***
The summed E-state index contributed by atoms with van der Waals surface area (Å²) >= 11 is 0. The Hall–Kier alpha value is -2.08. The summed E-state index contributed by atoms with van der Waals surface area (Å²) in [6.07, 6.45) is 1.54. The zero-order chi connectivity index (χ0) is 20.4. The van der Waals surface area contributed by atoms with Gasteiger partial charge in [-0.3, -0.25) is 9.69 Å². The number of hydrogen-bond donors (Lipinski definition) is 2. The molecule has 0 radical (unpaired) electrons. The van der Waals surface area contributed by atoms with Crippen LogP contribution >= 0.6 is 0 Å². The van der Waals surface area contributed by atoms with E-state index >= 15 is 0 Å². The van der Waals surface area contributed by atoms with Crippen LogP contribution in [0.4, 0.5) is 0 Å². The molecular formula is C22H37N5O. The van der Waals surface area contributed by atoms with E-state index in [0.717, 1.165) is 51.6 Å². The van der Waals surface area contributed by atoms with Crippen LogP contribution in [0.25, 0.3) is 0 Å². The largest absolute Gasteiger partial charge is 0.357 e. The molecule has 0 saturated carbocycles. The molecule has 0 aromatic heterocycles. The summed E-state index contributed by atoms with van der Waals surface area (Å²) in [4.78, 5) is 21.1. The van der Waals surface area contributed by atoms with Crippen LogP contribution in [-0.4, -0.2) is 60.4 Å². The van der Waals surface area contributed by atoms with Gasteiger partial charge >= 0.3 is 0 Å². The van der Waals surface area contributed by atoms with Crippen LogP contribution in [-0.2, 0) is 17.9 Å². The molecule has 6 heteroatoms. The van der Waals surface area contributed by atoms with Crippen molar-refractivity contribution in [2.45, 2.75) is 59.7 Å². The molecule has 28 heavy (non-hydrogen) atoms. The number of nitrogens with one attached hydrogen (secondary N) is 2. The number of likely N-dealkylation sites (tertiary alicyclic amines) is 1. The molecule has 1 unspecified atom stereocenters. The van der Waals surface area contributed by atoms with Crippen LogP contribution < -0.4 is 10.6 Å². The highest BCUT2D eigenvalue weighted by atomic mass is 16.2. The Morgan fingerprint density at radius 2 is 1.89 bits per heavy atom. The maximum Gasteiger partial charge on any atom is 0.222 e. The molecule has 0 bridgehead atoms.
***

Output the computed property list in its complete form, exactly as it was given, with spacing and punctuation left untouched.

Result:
The summed E-state index contributed by atoms with van der Waals surface area (Å²) >= 11 is 0. The Hall–Kier alpha value is -2.08. The summed E-state index contributed by atoms with van der Waals surface area (Å²) in [6.07, 6.45) is 1.54. The zero-order chi connectivity index (χ0) is 20.4. The van der Waals surface area contributed by atoms with Gasteiger partial charge in [-0.3, -0.25) is 9.69 Å². The number of hydrogen-bond donors (Lipinski definition) is 2. The molecule has 0 radical (unpaired) electrons. The van der Waals surface area contributed by atoms with Crippen LogP contribution >= 0.6 is 0 Å². The van der Waals surface area contributed by atoms with E-state index >= 15 is 0 Å². The van der Waals surface area contributed by atoms with Crippen LogP contribution in [0.4, 0.5) is 0 Å². The molecular formula is C22H37N5O. The van der Waals surface area contributed by atoms with E-state index in [0.717, 1.165) is 51.6 Å². The van der Waals surface area contributed by atoms with Crippen LogP contribution in [0.25, 0.3) is 0 Å². The largest absolute Gasteiger partial charge is 0.357 e. The molecule has 0 saturated carbocycles. The molecule has 0 aromatic heterocycles. The summed E-state index contributed by atoms with van der Waals surface area (Å²) in [4.78, 5) is 21.1. The van der Waals surface area contributed by atoms with Crippen LogP contribution in [-0.4, -0.2) is 60.4 Å². The van der Waals surface area contributed by atoms with Gasteiger partial charge >= 0.3 is 0 Å². The van der Waals surface area contributed by atoms with Crippen LogP contribution in [-0.2, 0) is 17.9 Å². The molecule has 6 heteroatoms. The van der Waals surface area contributed by atoms with Crippen molar-refractivity contribution in [2.45, 2.75) is 59.7 Å². The molecule has 28 heavy (non-hydrogen) atoms. The number of nitrogens with one attached hydrogen (secondary N) is 2. The number of likely N-dealkylation sites (tertiary alicyclic amines) is 1. The molecule has 1 unspecified atom stereocenters. The van der Waals surface area contributed by atoms with Crippen LogP contribution < -0.4 is 10.6 Å². The highest BCUT2D eigenvalue weighted by atomic mass is 16.2. The Morgan fingerprint density at radius 2 is 1.89 bits per heavy atom. The maximum Gasteiger partial charge on any atom is 0.222 e. The molecule has 0 bridgehead atoms.